Derek, the older brother, is an actor who works in local commercials. Ethan is an academic whiz who is about to graduate high school and has been awarded a scholarship to an Ivy League university. In an ideal world, their only concern would be the mixture of anxiety and excitement that comes with the leap into adulthood.
The brothers adored their mother and treated her with warmth and patience, repeatedly taking her to the emergency room after an overdose. They sat in the front seat of the family’s only car and sang old songs to their mother as she dozed off in the back seat on the way to the hospital, forcing her to recognize every tune to make sure she wasn’t drift into oblivion. But the movie slowly lets you know what their dedication costs, like in a scene where Ethan stops by the ice cream shop where he works with his girlfriend Ashley (Quinn McCoglan) and notices his friend Mark (Maxwell Whittington-Cooper) sitting with friends at a table outside. Even without dialogue, you know what Ethan is thinking: I should be with them, but I can’t because of my mom. Things get even more complicated when the family has an accident during one of their trips to the hospital, which highlights the film’s most distinctive quality: the way it sets the family’s problems in the context of a cold no compassionate American society that only cares about the rich and the upper-middle class, in that order.
The crash destroyed the family’s only vehicle and forced them to take off everywhere at the same time as Michelle entered a rehabilitation facility. The state-run facility is a “discount rehab,” the only place they can afford. During their tour, Michelle asked the director and head counselor (Albert Jones) if they actually have a yoga studio. He has to tell her that even though they have a room that used to become a yoga studio, it must be converted to hold a replacement boiler bought with the funds they used to pay their yoga instructor. The brothers toured a superior facility but ditched it after realizing it cost $800 a day. “We absolutely take five percent for families in need of financial assistance,” the director told them.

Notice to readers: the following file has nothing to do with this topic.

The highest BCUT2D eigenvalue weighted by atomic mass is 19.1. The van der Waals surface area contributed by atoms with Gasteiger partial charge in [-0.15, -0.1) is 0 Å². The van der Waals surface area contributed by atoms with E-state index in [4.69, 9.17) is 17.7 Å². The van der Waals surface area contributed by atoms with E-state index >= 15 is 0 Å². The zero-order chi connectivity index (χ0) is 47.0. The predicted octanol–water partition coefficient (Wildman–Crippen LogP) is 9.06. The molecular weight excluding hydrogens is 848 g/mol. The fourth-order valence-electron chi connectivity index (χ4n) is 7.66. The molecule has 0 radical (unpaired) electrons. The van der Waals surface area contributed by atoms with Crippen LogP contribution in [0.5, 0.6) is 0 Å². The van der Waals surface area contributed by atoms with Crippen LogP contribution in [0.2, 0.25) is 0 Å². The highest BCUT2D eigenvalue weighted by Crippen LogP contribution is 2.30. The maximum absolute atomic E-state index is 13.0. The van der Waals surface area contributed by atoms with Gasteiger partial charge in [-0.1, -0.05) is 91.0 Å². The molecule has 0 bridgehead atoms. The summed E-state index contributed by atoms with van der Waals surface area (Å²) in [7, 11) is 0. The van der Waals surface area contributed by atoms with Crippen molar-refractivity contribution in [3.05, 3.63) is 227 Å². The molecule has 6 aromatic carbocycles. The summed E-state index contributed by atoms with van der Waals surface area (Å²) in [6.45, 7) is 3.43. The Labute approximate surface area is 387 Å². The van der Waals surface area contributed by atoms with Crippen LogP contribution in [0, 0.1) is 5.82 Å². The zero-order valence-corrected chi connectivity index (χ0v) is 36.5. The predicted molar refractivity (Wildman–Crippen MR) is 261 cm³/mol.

They can get free treatment for their mother if she can be committed to a psych ward, but must prove that she tried to harm herself. “He’s not crazy,” Ethan told Derek. “He doesn’t try to eat people or throw his own shit. Rehab is the right move.” Then there is a cut to Michelle sitting in the bathroom, listening to her sons talk about her. He has that zoned-out but shy expression people have when they realize they are a burden to others.
The movie seems to be pulling its punches. Addiction and recovery is a painful grind for the addict and everyone in their inner circle, and there’s sure to be a much rawer, more confrontational, less pretty version of the story lurking within it. And the script is sometimes very frank and network TV-like in how its characters talk to each other, like a scene where Ashley cries to Ethan after he finds out he wants to go to school in the Ivy League than one of them. Both have been received (he yells out a laundry list of his displeasure with her; it’s like a “talking to someone” crowd-pleasing scene in a sitcom).